Dangerous Cub Scout on No-Fly List

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Caution: Kid Zone, and Security RiskMichael Winston Hicks is the name of a suspicious individual who is on "the list," according to the TSA.

It is also the name of 8-year-old "Mikey" Winston Hicks, left, who according to a January 13 New York Times article is therefore searched virtually every time he goes through airport security, and has been since 2004.

Mikey was frisked for the first time at Newark when he was two years old.

The TSA insists Mikey is not actually one of the 2,500 reportedly on the "no-fly list," and that is apparently true; but that is only one of the many lists the government now has going.  Not that it matters, because none of them do any damn good (so I'm not changing the title of the post), but he is apparently on the "selectee" list of 13,500 people, which is less stupid but not significantly less stupid.  "A terrorist can blow his underwear up and they don't catch him," Mikey's mom was quoted as saying.  "But my 8-year-old can't walk through security without being frisked."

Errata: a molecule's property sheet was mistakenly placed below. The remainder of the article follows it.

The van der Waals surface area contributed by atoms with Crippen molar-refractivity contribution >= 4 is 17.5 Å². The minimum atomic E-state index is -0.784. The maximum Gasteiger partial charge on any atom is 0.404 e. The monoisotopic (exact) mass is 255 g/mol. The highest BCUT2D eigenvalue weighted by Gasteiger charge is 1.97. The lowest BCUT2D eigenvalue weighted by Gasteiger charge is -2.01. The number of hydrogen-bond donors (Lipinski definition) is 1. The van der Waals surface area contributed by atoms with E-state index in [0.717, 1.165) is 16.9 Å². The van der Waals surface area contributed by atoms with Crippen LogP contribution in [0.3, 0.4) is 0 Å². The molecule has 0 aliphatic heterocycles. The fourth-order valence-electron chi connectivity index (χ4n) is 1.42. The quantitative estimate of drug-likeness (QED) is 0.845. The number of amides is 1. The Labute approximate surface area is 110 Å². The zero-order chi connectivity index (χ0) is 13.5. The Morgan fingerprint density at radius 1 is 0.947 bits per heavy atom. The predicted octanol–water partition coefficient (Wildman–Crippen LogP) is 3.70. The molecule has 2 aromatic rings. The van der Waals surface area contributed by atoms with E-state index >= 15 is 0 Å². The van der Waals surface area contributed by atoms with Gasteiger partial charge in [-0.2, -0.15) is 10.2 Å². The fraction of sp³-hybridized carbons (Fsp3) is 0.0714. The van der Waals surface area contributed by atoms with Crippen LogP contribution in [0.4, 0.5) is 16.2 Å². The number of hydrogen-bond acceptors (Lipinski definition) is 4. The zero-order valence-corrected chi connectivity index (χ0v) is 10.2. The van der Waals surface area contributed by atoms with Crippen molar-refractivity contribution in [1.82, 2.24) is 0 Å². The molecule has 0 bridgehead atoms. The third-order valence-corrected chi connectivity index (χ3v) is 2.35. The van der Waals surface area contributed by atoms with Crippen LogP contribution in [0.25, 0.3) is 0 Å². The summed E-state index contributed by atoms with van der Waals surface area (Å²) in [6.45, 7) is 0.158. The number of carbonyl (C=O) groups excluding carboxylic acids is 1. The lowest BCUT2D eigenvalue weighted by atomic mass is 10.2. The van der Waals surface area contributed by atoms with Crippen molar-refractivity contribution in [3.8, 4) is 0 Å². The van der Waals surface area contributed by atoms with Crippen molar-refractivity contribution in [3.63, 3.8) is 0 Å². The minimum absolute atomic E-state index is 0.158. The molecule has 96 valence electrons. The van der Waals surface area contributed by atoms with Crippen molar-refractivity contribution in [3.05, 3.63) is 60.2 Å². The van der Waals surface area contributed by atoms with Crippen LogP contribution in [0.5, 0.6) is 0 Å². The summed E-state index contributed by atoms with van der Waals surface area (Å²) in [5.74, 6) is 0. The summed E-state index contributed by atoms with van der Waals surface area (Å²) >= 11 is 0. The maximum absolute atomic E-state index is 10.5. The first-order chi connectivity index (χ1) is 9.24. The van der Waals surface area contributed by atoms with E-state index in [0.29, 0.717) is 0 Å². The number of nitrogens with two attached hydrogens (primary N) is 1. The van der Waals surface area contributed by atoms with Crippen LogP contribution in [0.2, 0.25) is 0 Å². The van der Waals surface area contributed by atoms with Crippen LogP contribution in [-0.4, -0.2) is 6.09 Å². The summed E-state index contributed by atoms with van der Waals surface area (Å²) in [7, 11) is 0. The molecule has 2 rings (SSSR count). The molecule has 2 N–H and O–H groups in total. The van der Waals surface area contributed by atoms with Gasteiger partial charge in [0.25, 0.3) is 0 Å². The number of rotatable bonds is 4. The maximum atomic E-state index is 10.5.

The various lists are perfect examples of "security" measures that make it look like someone is doing something useful, but are easy for bad guys to avoid, while causing enormous hassles for the rest of us.  (I'm sure they are the source of much hilarity whenever terrorists get together.  Just wait till they get a look at the full-body-scanner images once those start getting posted on the Internet.)  The Times article cites another famous example, that of Mario Labbe, a Canadian who started having trouble with security in this country after September 11, frequently experiencing lengthy delays and, for a reason he never figured out, "mysterious questions about Japan."  This went on for almost seven years.  In 2008, he changed his name to "Francois Mario Labbe."  End of problem.  Luckily, a terrorist would never think of using a different name.

As the Times also noted, the TSA's website has a section called "Myth Busters" that lists a series of "myths" about security practices and offers corresponding "busters."  It includes this:

Myth: The "No Fly" List includes an 8 year old boy.

Buster: No 8-year-old is on a TSA watch list.


Link: New York Times
Link: TSA.gov ("Myth Busters" section)